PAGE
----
To understand yourself is to understand the giver of values. Without understanding yourself, there is no renunciation of the world; without self-knowledge there can be only escape, called renunciation, which gives birth to endless problems and miseries.
To comprehend the whole we must first understand ourselves. The root of understanding lies in oneself, and without the understanding of oneself, there is no comprehension of the world; for the world is oneself. The other - the friend, the relation, the enemy, the neighbor, near or far - is yourself. Self-knowledge is the beginning of right thinking, and in the process of self-knowledge, the infinite is discovered.
Without self-knowledge there is no individuality.
A mind that has self-knowledge is learning, whereas a mind that merely applies acquired knowledge to itself and thinks it is self-knowledge is merely accumulating. A mind that accumulates can never learn.
Right thinking alone can bring about right action; self-knowledge yields right thinking.
The first step to self-knowledge is self-distrust. Nor can we attain to any kind of knowledge, except by a like process.
You are surprised at your imperfections, why? I should infer from that, that your self-knowledge is small.
If self-knowledge be a path to virtue, virtue is a much better one to self-knowledge. The more pure the soul becomes, it will, like certain precious stones that are sensible to the contact of poison, shrink from the fetid vapors of evil impressions.
Fear is a question: What are you afraid of and why? Just as the seed of health is in illness, because illness contains information, our fears are a treasure house of self-knowledge if we explore them.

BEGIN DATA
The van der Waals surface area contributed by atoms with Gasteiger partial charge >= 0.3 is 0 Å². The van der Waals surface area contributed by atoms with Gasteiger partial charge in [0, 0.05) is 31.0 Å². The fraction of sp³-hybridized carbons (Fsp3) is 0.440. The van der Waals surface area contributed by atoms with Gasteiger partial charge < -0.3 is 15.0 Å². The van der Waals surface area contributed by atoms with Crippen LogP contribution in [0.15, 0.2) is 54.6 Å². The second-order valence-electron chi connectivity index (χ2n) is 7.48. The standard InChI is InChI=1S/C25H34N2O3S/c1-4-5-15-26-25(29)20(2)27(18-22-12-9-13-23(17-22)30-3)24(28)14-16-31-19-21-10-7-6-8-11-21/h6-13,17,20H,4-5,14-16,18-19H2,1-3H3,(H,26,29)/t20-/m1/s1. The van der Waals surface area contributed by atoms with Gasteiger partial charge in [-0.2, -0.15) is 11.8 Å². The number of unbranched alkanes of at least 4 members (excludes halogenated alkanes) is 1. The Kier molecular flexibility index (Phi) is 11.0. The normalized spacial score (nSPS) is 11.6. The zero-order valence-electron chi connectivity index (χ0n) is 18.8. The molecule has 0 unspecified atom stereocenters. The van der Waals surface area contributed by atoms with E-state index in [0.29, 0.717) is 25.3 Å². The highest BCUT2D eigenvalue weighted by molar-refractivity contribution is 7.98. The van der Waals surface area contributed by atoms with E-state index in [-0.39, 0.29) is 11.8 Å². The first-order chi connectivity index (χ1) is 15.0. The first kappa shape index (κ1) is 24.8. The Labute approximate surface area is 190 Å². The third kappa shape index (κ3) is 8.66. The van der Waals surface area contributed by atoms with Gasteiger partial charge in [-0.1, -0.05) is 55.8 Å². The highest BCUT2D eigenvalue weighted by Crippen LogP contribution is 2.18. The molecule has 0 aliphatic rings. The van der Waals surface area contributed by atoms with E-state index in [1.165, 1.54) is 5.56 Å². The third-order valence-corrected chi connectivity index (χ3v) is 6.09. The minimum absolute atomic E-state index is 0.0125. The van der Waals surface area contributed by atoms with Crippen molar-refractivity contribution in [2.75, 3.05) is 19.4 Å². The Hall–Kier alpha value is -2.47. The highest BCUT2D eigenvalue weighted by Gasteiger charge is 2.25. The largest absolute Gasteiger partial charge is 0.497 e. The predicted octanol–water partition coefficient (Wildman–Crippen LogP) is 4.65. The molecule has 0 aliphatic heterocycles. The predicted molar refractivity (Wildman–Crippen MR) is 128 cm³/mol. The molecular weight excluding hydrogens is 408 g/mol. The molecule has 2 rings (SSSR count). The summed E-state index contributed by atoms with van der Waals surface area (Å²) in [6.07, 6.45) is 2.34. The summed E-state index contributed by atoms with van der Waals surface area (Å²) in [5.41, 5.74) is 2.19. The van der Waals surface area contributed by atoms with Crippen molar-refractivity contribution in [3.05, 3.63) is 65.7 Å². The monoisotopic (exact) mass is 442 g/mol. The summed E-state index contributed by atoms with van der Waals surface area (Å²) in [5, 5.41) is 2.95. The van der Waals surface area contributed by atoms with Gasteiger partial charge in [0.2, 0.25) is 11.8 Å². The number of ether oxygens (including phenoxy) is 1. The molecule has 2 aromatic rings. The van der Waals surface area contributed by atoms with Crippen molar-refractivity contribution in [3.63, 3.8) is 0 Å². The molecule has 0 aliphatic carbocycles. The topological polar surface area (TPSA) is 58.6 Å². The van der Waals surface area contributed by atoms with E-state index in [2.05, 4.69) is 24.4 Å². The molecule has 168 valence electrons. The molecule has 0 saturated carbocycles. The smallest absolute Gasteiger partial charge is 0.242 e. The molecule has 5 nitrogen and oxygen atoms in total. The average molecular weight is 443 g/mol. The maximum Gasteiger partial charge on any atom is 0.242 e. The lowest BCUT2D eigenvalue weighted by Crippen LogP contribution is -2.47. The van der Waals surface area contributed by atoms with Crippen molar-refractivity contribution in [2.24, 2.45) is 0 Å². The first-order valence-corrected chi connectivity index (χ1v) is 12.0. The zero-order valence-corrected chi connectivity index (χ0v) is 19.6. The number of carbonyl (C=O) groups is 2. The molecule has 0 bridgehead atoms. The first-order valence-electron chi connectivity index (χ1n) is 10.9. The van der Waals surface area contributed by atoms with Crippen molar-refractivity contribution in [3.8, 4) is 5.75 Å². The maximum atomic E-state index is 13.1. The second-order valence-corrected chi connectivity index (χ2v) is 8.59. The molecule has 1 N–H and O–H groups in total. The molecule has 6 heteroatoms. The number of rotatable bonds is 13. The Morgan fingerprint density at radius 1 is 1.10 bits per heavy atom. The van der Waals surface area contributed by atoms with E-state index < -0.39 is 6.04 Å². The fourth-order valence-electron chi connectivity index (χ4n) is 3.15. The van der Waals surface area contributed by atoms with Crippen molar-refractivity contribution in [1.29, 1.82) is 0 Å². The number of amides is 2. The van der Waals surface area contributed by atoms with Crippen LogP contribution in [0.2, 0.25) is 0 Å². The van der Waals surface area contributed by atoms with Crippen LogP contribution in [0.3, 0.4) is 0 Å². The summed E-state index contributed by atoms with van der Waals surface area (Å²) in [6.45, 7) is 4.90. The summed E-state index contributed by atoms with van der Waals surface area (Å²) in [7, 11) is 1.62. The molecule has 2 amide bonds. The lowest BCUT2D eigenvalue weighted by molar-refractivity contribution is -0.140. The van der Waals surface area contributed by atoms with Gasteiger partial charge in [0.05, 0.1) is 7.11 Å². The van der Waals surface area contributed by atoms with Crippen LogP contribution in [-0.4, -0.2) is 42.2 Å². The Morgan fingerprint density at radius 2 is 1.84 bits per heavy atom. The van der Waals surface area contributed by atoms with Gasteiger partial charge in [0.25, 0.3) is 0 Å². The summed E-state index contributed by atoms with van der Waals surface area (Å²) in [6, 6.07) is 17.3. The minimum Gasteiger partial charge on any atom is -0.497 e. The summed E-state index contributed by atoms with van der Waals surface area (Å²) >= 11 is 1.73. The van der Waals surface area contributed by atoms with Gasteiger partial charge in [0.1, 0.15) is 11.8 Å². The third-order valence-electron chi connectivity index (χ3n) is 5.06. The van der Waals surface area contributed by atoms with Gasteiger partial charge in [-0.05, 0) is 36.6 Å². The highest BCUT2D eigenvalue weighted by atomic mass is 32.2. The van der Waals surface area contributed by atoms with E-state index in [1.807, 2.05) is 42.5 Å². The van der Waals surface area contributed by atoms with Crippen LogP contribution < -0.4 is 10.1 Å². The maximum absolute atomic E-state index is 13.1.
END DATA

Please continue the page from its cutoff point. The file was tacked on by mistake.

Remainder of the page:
Say, "I do not want any-thing," and be happy. The continuous realization of the futility of wants will eventually lead you to Knowledge. This Self-knowledge will give you the freedom from wants to the road to abiding happiness.
I have met a thousand scamps; but I never met one who considered himself so. Self-knowledge isn't so common.
In a drama of the highest order there is little food for censure or hatred; it teaches rather self-knowledge and self-respect.
The description of the method that gave me what I had been seeking throughout my life – namely, an approach to self-knowledge by which my own life history would be revealed to me – has by now been published in many languages, so that many people have already been able to help themselves by applying it. This self-therapy method, enacted in four steps, is devoted solely to the truth and therefore dispenses with all mystification and ideology.
For what is faith unless it is to believe what you do not see?
Only noise makes mistakes. Silence never makes mistakes.
It is in vain to torment oneself over sufferings that one cannot alleviate.
We saw that there really was no way to overcome the real dilemma of existence, the one of the mortal animal who at the same time is conscious of his mortality. A person spends years coming into his own, developing his talent, his unique gifts, perfecting his discriminations about the world, broadening and sharpening his appetite, learning to bear the disappointments of life, becoming mature, seasonedÂ—finally a unique creature in nature, standing with some dignity and nobility and transcending the animal condition; no longer driven, no longer a complete reflex, not stamped out of any mold. And then the real tragedy, as Andre Malraux wrote in The Human Condition: that it takes sixty years of incredible sufferÂing and effort to make such an individual, and then he is good only for dying. This painful paradox is not lost on the person himselfÂ—least of all himself. He feels agonizingly unique, and yet he knows that this doesn't make any difference as far as ultimates are concerned. He has to go the way of the grasshopper, even though it takes longer.
When rogues go in procession the devil carries the cross.